Remote sensing of vegetation characteristics and spatial analysis of pyric herbivory in a tallgrass prairie

Date

2018-08-01

Journal Title

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Abstract

Quantitative remote sensing provides an effective way of estimating and mapping vegetation characteristics over an extensive area. The spatially explicit distribution of canopy vegetative properties from remote sensing imagery can be further used for studies of spatial patterns and processes in grassland systems. My research focused on remote sensing of grassland vegetation characteristics and its applications to spatial analysis of grassland dynamics involving interactions between pyric herbivory and vegetation heterogeneity. In remote sensing of vegetation characteristics, (1) I estimated the foliar pigments and nutritional elements at the leaf level using hyperspectral data. The foliar pigments, chlorophylls and carotenoids, were retrieved by inverting the physical radiative transfer model, PROSPECT. The nutritional elements were modeled empirically using partial least squares (PLS) regression. Correlations were found between the leaf pigments and nutritional elements. This provided insight into the use of pigment-related vegetation indices as a proxy of the plant nutritional quality. (2) At the canopy level, I assessed the use of the broadband vegetation indices, normalized difference vegetation index (NDVI) and green-red vegetation index (GRVI), in detecting vegetation quantity (LAI) and quality (leaf and canopy chlorophyll concentrations). The relationships between vegetation indices and vegetation characteristics were examined in the physical model, PROSAIL, and validated by a field dataset collected from a tallgrass prairie. NDVI showed high correlations with LAI and canopy chlorophylls. GRVI performed even better than NDVI in estimating LAI. A new index GNVI (green-red normalized vegetation index) that combined NDVI and GRVI was proposed to extract leaf chlorophyll concentration. These findings showed the potential of using broadband vegetation indices from multispectral remote sensors to monitor vegetation quantity and quality over a wide spatial extent. In the spatial analysis, I examined interactions between pyric herbivory and grassland heterogeneity at multiple scales from the remote sensing imagery. (3) At a coarse, watershed level, I evaluated effects of fire and large herbivores on the spatial distribution of canopy nitrogen. It was found that the interactive effects of fire and ungulate grazing were present in the watersheds burnt in spring, where a high level of ungulate grazing reduced vegetation density, but promoted canopy heterogeneity. Two grazer species, bison and cattle, were compared. Differences in the vegetation canopy between sites with bison and cattle were observed, which may be related to differences in the grazing intensity, forage behavior and habitat selection between the two grazer species. (4) At a fine, patch level (30 m), bison forage pattern was examined associated with canopy nitrogen heterogeneity. Bison preference for patches with high canopy nitrogen was evident in May. Later in June – September, bison tended to avoid sites with high canopy nitrogen. Vegetation heterogeneity showed significant influences on bison habitat selection in June. Bison preferred sites with low variance in canopy nitrogen, where the patch types were highly aggregated and equitably proportioned.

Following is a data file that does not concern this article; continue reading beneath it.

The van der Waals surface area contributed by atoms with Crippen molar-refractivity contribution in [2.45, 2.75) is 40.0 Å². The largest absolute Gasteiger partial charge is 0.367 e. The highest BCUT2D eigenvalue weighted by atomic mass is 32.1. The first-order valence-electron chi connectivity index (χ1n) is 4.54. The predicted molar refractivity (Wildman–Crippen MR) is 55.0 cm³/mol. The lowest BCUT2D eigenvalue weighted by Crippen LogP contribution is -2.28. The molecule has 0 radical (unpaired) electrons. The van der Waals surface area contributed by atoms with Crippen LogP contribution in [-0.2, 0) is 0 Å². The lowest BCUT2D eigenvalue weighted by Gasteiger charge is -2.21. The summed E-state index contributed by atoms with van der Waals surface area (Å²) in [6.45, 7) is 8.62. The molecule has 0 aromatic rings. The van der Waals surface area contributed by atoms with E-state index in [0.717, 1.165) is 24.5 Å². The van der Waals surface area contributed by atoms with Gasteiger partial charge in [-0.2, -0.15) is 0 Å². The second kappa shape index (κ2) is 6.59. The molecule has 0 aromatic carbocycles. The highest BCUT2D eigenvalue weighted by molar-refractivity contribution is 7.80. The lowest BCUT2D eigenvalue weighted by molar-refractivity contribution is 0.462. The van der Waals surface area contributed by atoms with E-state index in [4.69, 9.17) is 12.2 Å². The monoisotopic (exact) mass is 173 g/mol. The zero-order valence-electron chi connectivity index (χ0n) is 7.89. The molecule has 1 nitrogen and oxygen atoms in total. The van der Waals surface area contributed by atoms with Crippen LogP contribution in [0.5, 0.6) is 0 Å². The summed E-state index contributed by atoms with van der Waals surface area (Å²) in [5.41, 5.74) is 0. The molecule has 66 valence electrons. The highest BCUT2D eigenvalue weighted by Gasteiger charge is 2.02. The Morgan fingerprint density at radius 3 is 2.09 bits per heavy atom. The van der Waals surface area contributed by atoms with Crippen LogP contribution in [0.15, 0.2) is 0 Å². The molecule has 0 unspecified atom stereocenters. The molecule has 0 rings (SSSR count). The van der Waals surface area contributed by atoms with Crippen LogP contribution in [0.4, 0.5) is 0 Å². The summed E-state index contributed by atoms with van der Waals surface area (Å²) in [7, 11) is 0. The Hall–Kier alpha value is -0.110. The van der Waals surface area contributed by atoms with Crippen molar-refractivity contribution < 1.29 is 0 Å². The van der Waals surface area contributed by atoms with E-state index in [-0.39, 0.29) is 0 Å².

Description

Keywords

Remote sensing, Tallgrass prairie, Pyric herbivory, Grassland heterogeneity

Graduation Month

August

Degree

Doctor of Philosophy

Department

Department of Geography

Major Professor

Douglas Goodin

Date

2018

Type

Dissertation

Citation